William Matthew Prior (1806–1873), United States (probably Boston, MA), A Man and A Woman, circa 1840, oil on board. Collection of David M. Evans, Cincinnati, Ohio (Photo provided by Sarah Ditlinger)

A set of vibrant portraits with local ties includes a painting of businessman Thomas Joseph French by the artist John Bradley, next to a portrait of French's daughter. French was a successful dairy owner in Cincinnati in the late 1800s; his French-Bauer ice cream may ring a bell for longtime Cincinnatians. In the background of French's stately portrait? His dairy farm, complete with cows and workers with milk buckets.

Adjacent is the portrait of his daughter, which features the child clutching a cat by one of its forearms. The way in which these images depict realistic moments -- children accidentally terrorizing domestic pets, a commonplace cow -- is another method by which folk art is made inherently relatable. So, too, are the vibrant colors and light-hearted nature many of the pieces embody, along with the nature of the craftsmanship itself -- and the crafter. 

"(These are things) that were just made by artists because they were compelled to make them for one reason or another, and they just enjoyed them at home," said Aronson.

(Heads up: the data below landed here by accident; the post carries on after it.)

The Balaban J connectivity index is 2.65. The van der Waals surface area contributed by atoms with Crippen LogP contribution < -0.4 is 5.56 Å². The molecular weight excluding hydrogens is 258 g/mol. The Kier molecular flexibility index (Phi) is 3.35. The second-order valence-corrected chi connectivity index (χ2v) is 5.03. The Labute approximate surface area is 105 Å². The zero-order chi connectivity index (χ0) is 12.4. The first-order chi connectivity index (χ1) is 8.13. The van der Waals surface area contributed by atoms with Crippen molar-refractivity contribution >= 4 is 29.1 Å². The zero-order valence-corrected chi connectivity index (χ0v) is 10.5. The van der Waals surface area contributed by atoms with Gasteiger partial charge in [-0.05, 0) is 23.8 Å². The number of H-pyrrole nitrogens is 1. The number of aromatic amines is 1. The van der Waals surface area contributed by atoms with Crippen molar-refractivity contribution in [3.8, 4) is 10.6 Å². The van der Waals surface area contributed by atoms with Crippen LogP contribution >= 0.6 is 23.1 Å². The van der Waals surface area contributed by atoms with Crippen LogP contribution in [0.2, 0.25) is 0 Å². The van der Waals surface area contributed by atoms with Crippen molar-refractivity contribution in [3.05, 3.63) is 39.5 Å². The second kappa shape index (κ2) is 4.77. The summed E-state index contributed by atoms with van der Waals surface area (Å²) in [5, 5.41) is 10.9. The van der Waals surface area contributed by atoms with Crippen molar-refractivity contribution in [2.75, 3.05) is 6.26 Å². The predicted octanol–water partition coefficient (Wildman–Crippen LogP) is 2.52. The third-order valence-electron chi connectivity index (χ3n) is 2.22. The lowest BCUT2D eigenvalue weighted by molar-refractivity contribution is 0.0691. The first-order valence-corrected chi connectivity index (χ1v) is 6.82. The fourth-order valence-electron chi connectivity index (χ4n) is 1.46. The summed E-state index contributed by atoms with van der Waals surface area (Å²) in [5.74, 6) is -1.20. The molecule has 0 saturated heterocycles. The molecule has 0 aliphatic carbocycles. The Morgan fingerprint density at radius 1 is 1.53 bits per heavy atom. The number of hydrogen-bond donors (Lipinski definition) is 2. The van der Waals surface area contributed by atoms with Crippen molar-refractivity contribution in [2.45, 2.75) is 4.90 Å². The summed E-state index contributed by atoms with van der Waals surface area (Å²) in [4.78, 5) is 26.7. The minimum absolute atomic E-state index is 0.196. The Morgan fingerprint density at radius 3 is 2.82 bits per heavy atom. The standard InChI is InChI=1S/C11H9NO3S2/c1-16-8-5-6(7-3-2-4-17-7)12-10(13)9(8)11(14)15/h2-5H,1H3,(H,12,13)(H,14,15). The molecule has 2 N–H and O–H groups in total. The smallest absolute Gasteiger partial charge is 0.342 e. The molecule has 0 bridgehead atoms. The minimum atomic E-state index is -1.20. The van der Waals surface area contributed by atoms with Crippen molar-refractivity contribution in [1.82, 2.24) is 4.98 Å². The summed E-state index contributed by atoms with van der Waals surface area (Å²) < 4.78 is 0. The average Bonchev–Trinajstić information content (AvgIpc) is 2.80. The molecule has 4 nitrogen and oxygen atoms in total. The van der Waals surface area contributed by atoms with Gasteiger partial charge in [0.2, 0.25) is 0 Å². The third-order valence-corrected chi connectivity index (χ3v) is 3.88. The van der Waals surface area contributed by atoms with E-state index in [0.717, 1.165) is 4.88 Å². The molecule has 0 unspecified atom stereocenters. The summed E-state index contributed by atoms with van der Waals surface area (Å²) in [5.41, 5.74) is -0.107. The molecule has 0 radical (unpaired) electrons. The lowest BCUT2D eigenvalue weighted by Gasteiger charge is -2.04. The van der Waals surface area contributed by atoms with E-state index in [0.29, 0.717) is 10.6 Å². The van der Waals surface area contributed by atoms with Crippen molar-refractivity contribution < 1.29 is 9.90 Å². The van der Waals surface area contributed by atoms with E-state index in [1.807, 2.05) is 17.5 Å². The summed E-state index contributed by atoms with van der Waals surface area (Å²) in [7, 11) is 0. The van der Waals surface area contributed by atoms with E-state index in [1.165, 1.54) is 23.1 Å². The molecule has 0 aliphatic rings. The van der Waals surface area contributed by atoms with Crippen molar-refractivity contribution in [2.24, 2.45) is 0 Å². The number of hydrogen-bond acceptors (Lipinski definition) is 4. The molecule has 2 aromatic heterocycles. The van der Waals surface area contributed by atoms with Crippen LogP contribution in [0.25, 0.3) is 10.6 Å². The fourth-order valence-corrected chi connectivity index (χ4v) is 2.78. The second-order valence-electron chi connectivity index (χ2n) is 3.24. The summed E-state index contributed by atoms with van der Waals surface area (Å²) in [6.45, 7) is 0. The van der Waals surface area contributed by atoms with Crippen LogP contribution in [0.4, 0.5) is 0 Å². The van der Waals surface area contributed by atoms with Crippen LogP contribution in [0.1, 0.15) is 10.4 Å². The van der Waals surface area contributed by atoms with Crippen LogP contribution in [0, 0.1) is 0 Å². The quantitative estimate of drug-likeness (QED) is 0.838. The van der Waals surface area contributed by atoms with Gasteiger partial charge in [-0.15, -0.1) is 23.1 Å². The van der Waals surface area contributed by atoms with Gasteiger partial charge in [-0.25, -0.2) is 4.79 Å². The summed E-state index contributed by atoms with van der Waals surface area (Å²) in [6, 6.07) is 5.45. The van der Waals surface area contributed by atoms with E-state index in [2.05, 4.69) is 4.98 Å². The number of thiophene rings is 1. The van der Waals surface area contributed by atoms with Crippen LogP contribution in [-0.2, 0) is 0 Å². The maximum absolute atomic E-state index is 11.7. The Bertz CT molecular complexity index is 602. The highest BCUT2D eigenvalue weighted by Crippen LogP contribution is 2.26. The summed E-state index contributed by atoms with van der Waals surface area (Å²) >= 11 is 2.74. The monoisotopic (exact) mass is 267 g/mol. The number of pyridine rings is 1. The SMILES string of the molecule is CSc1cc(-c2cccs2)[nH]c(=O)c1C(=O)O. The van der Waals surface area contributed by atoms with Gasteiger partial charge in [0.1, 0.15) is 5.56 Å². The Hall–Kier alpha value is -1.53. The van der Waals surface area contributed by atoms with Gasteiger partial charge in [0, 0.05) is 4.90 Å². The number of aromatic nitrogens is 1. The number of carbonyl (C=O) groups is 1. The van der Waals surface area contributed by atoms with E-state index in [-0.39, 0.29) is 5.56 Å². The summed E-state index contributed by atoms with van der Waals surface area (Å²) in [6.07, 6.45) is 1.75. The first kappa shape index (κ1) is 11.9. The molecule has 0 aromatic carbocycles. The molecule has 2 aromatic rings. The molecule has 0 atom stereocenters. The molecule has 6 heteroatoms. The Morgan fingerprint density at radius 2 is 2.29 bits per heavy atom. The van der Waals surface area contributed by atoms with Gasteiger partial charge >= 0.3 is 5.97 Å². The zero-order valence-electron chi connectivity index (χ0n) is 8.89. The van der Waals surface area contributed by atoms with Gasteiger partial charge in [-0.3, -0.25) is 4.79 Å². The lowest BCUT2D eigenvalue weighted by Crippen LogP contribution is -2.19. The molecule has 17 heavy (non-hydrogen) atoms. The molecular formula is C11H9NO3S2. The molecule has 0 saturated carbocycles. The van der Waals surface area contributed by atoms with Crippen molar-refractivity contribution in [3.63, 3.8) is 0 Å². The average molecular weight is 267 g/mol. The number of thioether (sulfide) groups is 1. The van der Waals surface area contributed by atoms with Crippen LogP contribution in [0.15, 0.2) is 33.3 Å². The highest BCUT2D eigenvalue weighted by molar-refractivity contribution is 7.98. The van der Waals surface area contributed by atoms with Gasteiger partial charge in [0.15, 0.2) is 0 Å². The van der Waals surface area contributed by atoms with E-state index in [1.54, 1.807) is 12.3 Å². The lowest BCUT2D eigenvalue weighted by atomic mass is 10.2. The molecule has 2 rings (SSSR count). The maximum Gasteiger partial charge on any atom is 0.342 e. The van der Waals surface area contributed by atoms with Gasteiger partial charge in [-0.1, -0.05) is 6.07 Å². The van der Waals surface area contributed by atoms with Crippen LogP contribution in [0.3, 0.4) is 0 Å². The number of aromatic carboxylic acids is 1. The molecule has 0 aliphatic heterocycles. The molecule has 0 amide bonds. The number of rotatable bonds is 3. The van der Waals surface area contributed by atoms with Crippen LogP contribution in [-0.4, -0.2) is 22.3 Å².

A number of chests and four-legged furniture pieces stand out as such examples. Carefully painted and carved after a number of influences, these are the workhorse pieces of art that combined practicality with pleasure. They bring to mind another contemporary concept: the do-it-yourself movement.

"There's a great chest … that we borrowed from a local collector, and it was made by the son of German immigrants living in Ohio," said Dehan. "(He) created these incredible chests with this incredible faux graining in an effort to kind of fancy-up a less expensive wood."

Like hope chests and other heirloom household pieces, this chest and others were built to last. 

Chest of Drawers, probably 1829, John Mayer white pine, yellow pine and paint. Courtesy of the Barbara L. Gordon Collection (Photo provided by Sarah Ditlinger)